Male superb fairy-wrens change colour every year, from dull brown to bright blue. But being blue may be risky if you are a tiny bird that is easily spotted by predators.
Published today, our new study found that male fairy-wrens adjust their risk-taking behaviour after undergoing colour change, becoming more cautious while brightly coloured.
Colour and risk
For many males, having beautiful colours is important for attracting choosy females. Researchers think attractive colours come with a cost, so that only the highest quality males can afford to display them. This may be helpful to females looking to select the best mate.
One possible cost of bright colours is increased predation risk, as bright animals are easily seen in their natural habitat. This cost can be dramatic (i.e. being eaten) but may more often involve changes in behaviour to mitigate risk, such as spending more time scanning for predators and being more responsive to perceived threats. Such behaviours are costly because they reduce the time available for foraging and are energetically expensive.
A relationship between bright colours, predation risk and cautious behaviour may seem intuitive; however this is difficult to test. This is because different coloured animals may also differ in their age, size, escape tactics and personality, which can influence both their behaviour and actual predation risk.
To address this, we tested whether individuals adjust their response to risk according to changes in their plumage colour.
Superb fairy-wrens are small, charismatic songbirds. They live in groups with a dominant male and female and, often, several younger males.
These birds are vulnerable to predators such as kookaburras, butcherbirds, currawongs and goshawks. When a group member spots a predator, it gives an alarm call to warn the others. In response, other group members may race for cover, or ignore the alarm and continue about their business.
Male fairy-wrens change colour by replacing dull brown feathers with bright blue, black and indigo ones prior to breeding, turning brown again after the breeding season is complete. Individuals change colour at different times of the year, ranging from the Australian autumn (March-April) to late spring (October).
Although female fairy-wrens have a stable, social partner, when egg-laying time comes, they briefly leave their territory under the cover of darkness and “visit” the male who became blue earliest in the year. Many of the females in the surrounding area prefer the same male, who may father around 70% of the offspring in the neighbourhood. These attractive males are blue for longest (remaining blue for 10-12 months of the year) and so may face the greatest risk of predation.
We gave fairy-wrens different coloured leg bands, allowing us to follow the same individuals over time.
We compared the behaviour of the same males while they were brown and blue, as well as males that remained brown or blue throughout the study. This meant we could test for the effect of colour on responses to perceived risk while accounting for individual differences and possible seasonal changes in behaviour.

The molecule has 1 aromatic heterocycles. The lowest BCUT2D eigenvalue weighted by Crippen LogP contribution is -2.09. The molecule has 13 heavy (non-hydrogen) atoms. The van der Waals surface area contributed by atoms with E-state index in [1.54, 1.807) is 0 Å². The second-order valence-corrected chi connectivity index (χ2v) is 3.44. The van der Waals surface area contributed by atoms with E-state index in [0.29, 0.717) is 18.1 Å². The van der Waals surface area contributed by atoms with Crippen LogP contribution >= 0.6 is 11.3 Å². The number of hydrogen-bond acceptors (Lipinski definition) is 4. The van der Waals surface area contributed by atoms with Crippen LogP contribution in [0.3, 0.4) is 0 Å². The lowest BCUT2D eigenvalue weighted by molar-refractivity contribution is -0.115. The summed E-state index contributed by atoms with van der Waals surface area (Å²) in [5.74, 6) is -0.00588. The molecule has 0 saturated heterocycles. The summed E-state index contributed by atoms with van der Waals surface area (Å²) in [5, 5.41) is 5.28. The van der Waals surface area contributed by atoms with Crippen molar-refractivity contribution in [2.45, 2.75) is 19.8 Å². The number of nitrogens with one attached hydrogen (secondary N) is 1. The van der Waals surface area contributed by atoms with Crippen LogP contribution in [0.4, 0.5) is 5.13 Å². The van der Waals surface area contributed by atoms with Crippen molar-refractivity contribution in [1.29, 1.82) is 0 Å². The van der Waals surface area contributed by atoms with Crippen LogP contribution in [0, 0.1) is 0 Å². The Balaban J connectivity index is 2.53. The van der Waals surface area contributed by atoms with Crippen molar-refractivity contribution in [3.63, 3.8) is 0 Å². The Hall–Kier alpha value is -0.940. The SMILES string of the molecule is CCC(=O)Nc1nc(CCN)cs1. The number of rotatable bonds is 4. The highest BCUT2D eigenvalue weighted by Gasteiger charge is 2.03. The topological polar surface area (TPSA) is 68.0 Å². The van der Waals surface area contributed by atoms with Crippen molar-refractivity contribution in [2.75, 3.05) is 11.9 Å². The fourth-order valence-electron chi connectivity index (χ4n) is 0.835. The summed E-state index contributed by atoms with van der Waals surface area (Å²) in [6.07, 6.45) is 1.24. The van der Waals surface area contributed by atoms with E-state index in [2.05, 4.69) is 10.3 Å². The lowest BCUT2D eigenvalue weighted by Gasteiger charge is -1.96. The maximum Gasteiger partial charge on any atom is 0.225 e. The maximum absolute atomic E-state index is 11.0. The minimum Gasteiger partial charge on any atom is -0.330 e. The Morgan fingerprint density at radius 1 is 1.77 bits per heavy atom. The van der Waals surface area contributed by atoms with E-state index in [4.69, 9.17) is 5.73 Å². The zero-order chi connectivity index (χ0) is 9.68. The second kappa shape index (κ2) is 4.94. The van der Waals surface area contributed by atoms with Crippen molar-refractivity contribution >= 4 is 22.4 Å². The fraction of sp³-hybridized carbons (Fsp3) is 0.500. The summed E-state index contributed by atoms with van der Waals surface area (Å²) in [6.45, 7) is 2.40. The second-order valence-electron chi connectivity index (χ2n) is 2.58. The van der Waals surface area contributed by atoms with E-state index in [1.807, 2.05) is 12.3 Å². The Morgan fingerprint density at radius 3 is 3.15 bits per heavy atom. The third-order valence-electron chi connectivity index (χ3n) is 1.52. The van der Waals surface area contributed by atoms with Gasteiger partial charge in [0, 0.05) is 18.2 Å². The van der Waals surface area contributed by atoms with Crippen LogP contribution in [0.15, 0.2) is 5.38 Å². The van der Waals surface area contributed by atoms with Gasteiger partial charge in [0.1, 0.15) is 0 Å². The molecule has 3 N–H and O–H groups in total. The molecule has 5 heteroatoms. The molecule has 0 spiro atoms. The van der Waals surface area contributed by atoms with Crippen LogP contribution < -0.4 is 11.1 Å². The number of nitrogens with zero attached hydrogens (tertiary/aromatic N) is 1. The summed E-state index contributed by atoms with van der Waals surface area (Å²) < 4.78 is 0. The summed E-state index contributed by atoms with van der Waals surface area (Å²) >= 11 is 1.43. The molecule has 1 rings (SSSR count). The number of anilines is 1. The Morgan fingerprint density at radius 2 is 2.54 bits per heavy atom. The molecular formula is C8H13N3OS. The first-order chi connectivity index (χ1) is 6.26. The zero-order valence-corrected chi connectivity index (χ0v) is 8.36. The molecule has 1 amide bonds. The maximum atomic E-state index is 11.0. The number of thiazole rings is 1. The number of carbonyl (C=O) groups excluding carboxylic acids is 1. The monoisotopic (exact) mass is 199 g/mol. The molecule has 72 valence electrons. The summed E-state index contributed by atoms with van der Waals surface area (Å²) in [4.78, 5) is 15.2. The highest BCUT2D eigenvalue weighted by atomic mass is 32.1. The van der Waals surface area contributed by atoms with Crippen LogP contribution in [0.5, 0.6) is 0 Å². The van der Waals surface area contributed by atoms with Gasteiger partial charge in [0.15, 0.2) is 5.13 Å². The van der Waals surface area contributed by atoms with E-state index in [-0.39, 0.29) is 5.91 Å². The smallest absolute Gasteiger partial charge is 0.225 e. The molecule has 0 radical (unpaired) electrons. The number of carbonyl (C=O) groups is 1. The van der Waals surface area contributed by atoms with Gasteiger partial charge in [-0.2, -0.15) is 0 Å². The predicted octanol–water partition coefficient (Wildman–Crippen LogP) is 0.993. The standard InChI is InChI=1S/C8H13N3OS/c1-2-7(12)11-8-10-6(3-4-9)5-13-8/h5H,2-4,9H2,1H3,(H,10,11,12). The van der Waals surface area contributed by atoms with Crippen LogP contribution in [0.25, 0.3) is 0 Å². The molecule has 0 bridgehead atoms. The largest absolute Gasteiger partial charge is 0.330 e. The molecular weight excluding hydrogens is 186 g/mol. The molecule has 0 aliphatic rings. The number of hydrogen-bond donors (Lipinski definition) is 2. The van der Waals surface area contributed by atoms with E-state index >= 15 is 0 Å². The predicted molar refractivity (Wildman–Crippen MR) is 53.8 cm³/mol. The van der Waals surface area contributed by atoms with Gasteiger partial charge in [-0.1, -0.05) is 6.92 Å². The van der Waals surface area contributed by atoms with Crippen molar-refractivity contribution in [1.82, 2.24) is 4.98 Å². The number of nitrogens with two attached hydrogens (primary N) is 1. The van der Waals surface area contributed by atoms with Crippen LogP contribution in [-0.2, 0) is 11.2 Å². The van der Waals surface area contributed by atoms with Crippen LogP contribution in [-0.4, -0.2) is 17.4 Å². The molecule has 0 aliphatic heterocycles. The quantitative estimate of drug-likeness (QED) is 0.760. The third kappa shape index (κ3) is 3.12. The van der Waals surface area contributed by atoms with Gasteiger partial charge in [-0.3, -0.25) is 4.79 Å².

We estimated cautiousness in the birds by testing their response to alarm calls. This involved sneaking up on unsuspecting fairy-wrens in their natural habitat and broadcasting fairy-wren alarm calls from portable speakers.
We used two types of alarms: a low-danger alarm, which warns of a moderate threat, such as a predator that is far away, and a high-danger alarm, which signals an immediate threat.
Costs of being blue
Responses to the low-danger alarm included fleeing for cover, an intermediate response (such as ducking or looking skywards) and no response, when the alarm was ignored. Fairy-wrens fled immediately after hearing the high-danger alarm, but differed in the time taken to return to the open.
We found that fairy-wrens were more cautious while blue; they fled more often after hearing low-danger alarms and took longer to emerge from hiding after fleeing in response to high-danger alarms. Blue fairy-wrens also spent more time scanning their surroundings and less time foraging compared to brown wrens.
This suggests that fairy-wrens perceive themselves to be at a higher risk of predation while bright blue and adjust their behaviour accordingly.
Intriguingly, fairy-wrens also adjusted their behaviour according to the colour of other wrens in the group. When a blue male was nearby, wrens were less responsive to alarm calls and devoted less time to keeping a look-out.
Perhaps this is because fairy-wrens view blue group members as colourful decoys in the event of an attack. This could occur if predators are biased towards attacking the most conspicuous animal, which reduces the predation risk for surrounding individuals. Brown wrens could also be taking advantage of the greater time blue males spend scanning, allowing them to lower their guard.
Being blue for longest gives males the best chance of attracting females, but they need to be extra careful lest they get eaten before it comes to that.
Coauthors on this research are Annalise Naimo, Niki Teunissen, Robert Magrath and Kaspar Delhey.